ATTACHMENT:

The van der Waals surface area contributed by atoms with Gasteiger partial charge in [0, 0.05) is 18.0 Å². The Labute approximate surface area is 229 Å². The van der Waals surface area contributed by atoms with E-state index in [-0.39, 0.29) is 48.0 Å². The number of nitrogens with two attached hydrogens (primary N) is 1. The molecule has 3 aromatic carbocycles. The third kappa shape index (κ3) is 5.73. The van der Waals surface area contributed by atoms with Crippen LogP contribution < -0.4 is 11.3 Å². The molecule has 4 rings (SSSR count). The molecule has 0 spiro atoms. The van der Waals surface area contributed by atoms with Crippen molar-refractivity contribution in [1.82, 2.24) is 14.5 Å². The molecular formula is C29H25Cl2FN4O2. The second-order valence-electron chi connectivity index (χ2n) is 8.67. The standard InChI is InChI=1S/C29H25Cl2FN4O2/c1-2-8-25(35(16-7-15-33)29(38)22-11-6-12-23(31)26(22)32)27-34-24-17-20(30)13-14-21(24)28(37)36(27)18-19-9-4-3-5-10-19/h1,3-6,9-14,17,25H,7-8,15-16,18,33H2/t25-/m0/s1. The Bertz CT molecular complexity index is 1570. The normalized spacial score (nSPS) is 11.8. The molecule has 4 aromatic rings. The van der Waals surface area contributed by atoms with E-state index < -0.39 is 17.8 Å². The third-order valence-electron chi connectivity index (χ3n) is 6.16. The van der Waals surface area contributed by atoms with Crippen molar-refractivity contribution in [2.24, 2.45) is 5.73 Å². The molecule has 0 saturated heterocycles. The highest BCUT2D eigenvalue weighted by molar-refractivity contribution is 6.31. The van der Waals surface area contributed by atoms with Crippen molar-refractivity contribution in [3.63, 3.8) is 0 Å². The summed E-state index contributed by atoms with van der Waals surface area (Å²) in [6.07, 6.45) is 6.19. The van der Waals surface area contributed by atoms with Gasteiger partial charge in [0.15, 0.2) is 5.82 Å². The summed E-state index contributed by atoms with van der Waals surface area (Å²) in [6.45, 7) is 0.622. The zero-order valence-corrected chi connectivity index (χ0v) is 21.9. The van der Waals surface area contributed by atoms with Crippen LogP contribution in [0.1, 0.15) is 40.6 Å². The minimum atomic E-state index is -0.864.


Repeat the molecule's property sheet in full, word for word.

The van der Waals surface area contributed by atoms with Gasteiger partial charge in [0, 0.05) is 18.0 Å². The Labute approximate surface area is 229 Å². The van der Waals surface area contributed by atoms with E-state index in [-0.39, 0.29) is 48.0 Å². The number of nitrogens with two attached hydrogens (primary N) is 1. The molecule has 3 aromatic carbocycles. The third kappa shape index (κ3) is 5.73. The van der Waals surface area contributed by atoms with Crippen LogP contribution < -0.4 is 11.3 Å². The molecule has 4 rings (SSSR count). The molecule has 0 spiro atoms. The van der Waals surface area contributed by atoms with Crippen molar-refractivity contribution in [1.82, 2.24) is 14.5 Å². The molecular formula is C29H25Cl2FN4O2. The second-order valence-electron chi connectivity index (χ2n) is 8.67. The standard InChI is InChI=1S/C29H25Cl2FN4O2/c1-2-8-25(35(16-7-15-33)29(38)22-11-6-12-23(31)26(22)32)27-34-24-17-20(30)13-14-21(24)28(37)36(27)18-19-9-4-3-5-10-19/h1,3-6,9-14,17,25H,7-8,15-16,18,33H2/t25-/m0/s1. The Bertz CT molecular complexity index is 1570. The normalized spacial score (nSPS) is 11.8. The molecule has 4 aromatic rings. The van der Waals surface area contributed by atoms with E-state index < -0.39 is 17.8 Å². The third-order valence-electron chi connectivity index (χ3n) is 6.16. The van der Waals surface area contributed by atoms with Crippen molar-refractivity contribution in [2.24, 2.45) is 5.73 Å². The molecule has 0 saturated heterocycles. The highest BCUT2D eigenvalue weighted by molar-refractivity contribution is 6.31. The van der Waals surface area contributed by atoms with Crippen molar-refractivity contribution in [3.63, 3.8) is 0 Å². The summed E-state index contributed by atoms with van der Waals surface area (Å²) in [6.07, 6.45) is 6.19. The van der Waals surface area contributed by atoms with Gasteiger partial charge in [0.15, 0.2) is 5.82 Å². The summed E-state index contributed by atoms with van der Waals surface area (Å²) in [6.45, 7) is 0.622. The zero-order valence-corrected chi connectivity index (χ0v) is 21.9. The van der Waals surface area contributed by atoms with Crippen LogP contribution in [0.1, 0.15) is 40.6 Å². The minimum atomic E-state index is -0.864.